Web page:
EUROPEAN referendum will be the next test.
I WON’T repeat here the word that left my mouth the moment after David Dimbleby announced the outcome of the General Election exit poll on the night of May 7 last year.
But my slightly more considered response after a couple more seconds of contemplation was “that can’t be right”.
With a deadline to get our first print edition away fast approaching, the discussion in The Yorkshire Post newsroom centred on how many caveats we should place in our front page story. How could we write that David Cameron appeared to be heading back to Downing Street while also leaving wriggle room in case by the time people read it in the morning, the poll had proved to be horribly wrong?
Shaped by weeks of poll results, election night had started with expectations of weeks of coalition discussions lying ahead and by the following morning Mr Cameron was leading a majority Conservative government and Shadow Chancellor Ed Balls was looking for a new job after losing his Morley and Outwood seat.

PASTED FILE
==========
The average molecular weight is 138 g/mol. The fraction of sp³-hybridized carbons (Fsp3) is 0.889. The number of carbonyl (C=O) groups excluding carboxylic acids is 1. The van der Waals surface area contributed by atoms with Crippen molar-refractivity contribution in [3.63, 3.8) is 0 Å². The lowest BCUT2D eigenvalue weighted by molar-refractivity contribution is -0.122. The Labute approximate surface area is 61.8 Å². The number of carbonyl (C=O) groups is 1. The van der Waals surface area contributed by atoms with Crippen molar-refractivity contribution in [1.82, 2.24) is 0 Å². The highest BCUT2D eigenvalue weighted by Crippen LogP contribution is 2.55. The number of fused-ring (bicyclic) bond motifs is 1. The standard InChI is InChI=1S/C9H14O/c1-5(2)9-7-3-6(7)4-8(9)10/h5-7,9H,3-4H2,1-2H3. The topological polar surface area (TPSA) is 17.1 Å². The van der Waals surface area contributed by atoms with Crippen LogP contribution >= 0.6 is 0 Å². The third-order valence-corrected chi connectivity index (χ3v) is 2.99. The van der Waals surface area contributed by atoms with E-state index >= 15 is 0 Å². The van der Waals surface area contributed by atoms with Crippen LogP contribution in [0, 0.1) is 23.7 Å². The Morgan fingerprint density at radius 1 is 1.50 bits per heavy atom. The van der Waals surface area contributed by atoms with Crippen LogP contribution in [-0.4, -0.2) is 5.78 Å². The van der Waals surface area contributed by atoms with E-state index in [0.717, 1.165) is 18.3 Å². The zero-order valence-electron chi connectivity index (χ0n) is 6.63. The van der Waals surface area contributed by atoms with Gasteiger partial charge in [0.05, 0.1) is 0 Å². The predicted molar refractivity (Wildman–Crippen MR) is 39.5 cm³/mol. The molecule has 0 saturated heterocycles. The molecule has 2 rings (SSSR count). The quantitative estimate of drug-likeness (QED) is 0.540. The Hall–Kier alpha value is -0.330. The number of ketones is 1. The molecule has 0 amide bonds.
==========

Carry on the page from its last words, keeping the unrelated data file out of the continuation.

It was not a comfortable moment for the polling organisations and seven months on the findings of the inquiry into what went wrong have been published identifying problems with sampling and companies “herding” to ensure they published similar results.
In the aftermath of the election there was talk of a loss of faith in opinion polling. And yet last weekend the Mail on Sunday’s front page story was based on a poll suggesting voters wanting to leave the European Union are now in the majority.
Because despite the limitations ruthlessly exposed last May, polls remain an important tool in discovering public sentiment, not just for journalists but also for political parties and Government bodies as they shape public policy and spend taxpayers’ money.
And despite my experience last May, I’ll still be looking to them to offer a guide to how the arguments of the remain and leave campaigns are being received when the EU referendum campaign gets underway.
I hope they get it right this time.